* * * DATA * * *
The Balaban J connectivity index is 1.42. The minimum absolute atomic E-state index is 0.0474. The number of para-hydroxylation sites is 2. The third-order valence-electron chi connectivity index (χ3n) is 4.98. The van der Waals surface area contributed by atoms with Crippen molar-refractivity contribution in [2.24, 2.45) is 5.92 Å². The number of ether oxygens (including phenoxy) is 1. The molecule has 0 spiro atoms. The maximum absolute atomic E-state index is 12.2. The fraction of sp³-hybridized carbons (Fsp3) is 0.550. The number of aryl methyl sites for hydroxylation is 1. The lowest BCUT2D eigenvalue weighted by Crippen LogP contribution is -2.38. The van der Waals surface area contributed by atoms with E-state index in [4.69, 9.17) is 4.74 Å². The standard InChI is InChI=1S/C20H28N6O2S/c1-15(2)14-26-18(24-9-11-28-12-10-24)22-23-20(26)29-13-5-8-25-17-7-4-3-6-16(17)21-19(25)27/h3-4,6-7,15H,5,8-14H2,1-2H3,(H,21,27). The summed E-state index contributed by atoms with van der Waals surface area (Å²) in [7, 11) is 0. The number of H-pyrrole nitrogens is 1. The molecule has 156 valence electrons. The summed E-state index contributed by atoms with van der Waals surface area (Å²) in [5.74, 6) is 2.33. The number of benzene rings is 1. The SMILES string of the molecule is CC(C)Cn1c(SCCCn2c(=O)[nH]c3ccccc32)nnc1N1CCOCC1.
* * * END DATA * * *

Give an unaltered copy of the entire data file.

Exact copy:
The Balaban J connectivity index is 1.42. The minimum absolute atomic E-state index is 0.0474. The number of para-hydroxylation sites is 2. The third-order valence-electron chi connectivity index (χ3n) is 4.98. The van der Waals surface area contributed by atoms with Crippen molar-refractivity contribution in [2.24, 2.45) is 5.92 Å². The number of ether oxygens (including phenoxy) is 1. The molecule has 0 spiro atoms. The maximum absolute atomic E-state index is 12.2. The fraction of sp³-hybridized carbons (Fsp3) is 0.550. The number of aryl methyl sites for hydroxylation is 1. The lowest BCUT2D eigenvalue weighted by Crippen LogP contribution is -2.38. The van der Waals surface area contributed by atoms with E-state index in [4.69, 9.17) is 4.74 Å². The standard InChI is InChI=1S/C20H28N6O2S/c1-15(2)14-26-18(24-9-11-28-12-10-24)22-23-20(26)29-13-5-8-25-17-7-4-3-6-16(17)21-19(25)27/h3-4,6-7,15H,5,8-14H2,1-2H3,(H,21,27). The summed E-state index contributed by atoms with van der Waals surface area (Å²) in [7, 11) is 0. The number of H-pyrrole nitrogens is 1. The molecule has 156 valence electrons. The summed E-state index contributed by atoms with van der Waals surface area (Å²) in [5.74, 6) is 2.33. The number of benzene rings is 1. The SMILES string of the molecule is CC(C)Cn1c(SCCCn2c(=O)[nH]c3ccccc32)nnc1N1CCOCC1.